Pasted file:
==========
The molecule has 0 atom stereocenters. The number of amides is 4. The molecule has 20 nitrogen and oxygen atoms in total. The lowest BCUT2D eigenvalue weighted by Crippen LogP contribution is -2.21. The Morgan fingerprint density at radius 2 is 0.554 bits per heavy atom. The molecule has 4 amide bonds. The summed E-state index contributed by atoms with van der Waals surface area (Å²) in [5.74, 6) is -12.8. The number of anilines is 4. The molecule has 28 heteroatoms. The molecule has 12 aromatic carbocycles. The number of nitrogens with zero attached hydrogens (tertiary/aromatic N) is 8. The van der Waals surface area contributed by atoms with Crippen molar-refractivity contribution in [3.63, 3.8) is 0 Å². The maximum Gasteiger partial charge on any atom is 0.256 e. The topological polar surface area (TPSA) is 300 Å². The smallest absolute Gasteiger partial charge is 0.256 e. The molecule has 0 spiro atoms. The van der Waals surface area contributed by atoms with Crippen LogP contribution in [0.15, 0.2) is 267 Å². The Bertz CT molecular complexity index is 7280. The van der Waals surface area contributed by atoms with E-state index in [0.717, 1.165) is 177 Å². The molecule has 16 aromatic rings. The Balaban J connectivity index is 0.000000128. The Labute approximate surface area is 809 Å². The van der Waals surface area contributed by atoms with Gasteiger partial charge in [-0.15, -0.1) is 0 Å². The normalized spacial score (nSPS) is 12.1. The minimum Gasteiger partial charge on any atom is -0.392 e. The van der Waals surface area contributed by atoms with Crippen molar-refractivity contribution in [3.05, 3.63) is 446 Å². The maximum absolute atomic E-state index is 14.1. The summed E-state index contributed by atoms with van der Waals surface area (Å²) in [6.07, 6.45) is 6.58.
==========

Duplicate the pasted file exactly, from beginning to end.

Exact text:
The molecule has 0 atom stereocenters. The number of amides is 4. The molecule has 20 nitrogen and oxygen atoms in total. The lowest BCUT2D eigenvalue weighted by Crippen LogP contribution is -2.21. The Morgan fingerprint density at radius 2 is 0.554 bits per heavy atom. The molecule has 4 amide bonds. The summed E-state index contributed by atoms with van der Waals surface area (Å²) in [5.74, 6) is -12.8. The number of anilines is 4. The molecule has 28 heteroatoms. The molecule has 12 aromatic carbocycles. The number of nitrogens with zero attached hydrogens (tertiary/aromatic N) is 8. The van der Waals surface area contributed by atoms with Crippen molar-refractivity contribution in [3.63, 3.8) is 0 Å². The maximum Gasteiger partial charge on any atom is 0.256 e. The topological polar surface area (TPSA) is 300 Å². The smallest absolute Gasteiger partial charge is 0.256 e. The molecule has 0 spiro atoms. The van der Waals surface area contributed by atoms with Crippen LogP contribution in [0.15, 0.2) is 267 Å². The Bertz CT molecular complexity index is 7280. The van der Waals surface area contributed by atoms with E-state index in [0.717, 1.165) is 177 Å². The molecule has 16 aromatic rings. The Balaban J connectivity index is 0.000000128. The Labute approximate surface area is 809 Å². The van der Waals surface area contributed by atoms with Gasteiger partial charge in [-0.15, -0.1) is 0 Å². The normalized spacial score (nSPS) is 12.1. The minimum Gasteiger partial charge on any atom is -0.392 e. The van der Waals surface area contributed by atoms with Crippen molar-refractivity contribution in [3.05, 3.63) is 446 Å². The maximum absolute atomic E-state index is 14.1. The summed E-state index contributed by atoms with van der Waals surface area (Å²) in [6.07, 6.45) is 6.58.